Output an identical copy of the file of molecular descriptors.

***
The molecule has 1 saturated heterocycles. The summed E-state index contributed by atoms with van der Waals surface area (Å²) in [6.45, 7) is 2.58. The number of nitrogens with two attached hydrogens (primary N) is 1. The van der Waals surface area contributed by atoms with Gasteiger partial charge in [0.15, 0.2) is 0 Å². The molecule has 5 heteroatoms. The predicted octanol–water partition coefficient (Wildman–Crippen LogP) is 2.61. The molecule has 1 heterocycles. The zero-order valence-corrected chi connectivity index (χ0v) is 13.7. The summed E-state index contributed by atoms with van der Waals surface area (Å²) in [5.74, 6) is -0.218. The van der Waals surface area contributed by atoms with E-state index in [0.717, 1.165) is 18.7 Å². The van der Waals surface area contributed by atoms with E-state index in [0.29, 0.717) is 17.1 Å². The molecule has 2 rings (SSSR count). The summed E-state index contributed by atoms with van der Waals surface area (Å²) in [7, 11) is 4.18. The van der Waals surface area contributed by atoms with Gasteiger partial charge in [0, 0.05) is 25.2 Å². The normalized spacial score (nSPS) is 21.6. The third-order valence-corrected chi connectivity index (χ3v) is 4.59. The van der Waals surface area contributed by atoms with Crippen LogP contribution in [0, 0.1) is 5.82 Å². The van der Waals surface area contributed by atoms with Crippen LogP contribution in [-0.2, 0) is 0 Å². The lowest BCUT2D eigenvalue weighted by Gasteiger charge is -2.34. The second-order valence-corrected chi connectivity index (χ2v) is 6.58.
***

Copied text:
The molecule has 1 saturated heterocycles. The summed E-state index contributed by atoms with van der Waals surface area (Å²) in [6.45, 7) is 2.58. The number of nitrogens with two attached hydrogens (primary N) is 1. The van der Waals surface area contributed by atoms with Gasteiger partial charge in [0.15, 0.2) is 0 Å². The molecule has 5 heteroatoms. The predicted octanol–water partition coefficient (Wildman–Crippen LogP) is 2.61. The molecule has 1 heterocycles. The zero-order valence-corrected chi connectivity index (χ0v) is 13.7. The summed E-state index contributed by atoms with van der Waals surface area (Å²) in [5.74, 6) is -0.218. The van der Waals surface area contributed by atoms with E-state index in [0.717, 1.165) is 18.7 Å². The van der Waals surface area contributed by atoms with E-state index in [0.29, 0.717) is 17.1 Å². The molecule has 2 rings (SSSR count). The summed E-state index contributed by atoms with van der Waals surface area (Å²) in [7, 11) is 4.18. The van der Waals surface area contributed by atoms with Gasteiger partial charge in [0, 0.05) is 25.2 Å². The normalized spacial score (nSPS) is 21.6. The third-order valence-corrected chi connectivity index (χ3v) is 4.59. The van der Waals surface area contributed by atoms with Crippen LogP contribution in [0, 0.1) is 5.82 Å². The van der Waals surface area contributed by atoms with Crippen LogP contribution in [-0.2, 0) is 0 Å². The lowest BCUT2D eigenvalue weighted by Gasteiger charge is -2.34. The second-order valence-corrected chi connectivity index (χ2v) is 6.58.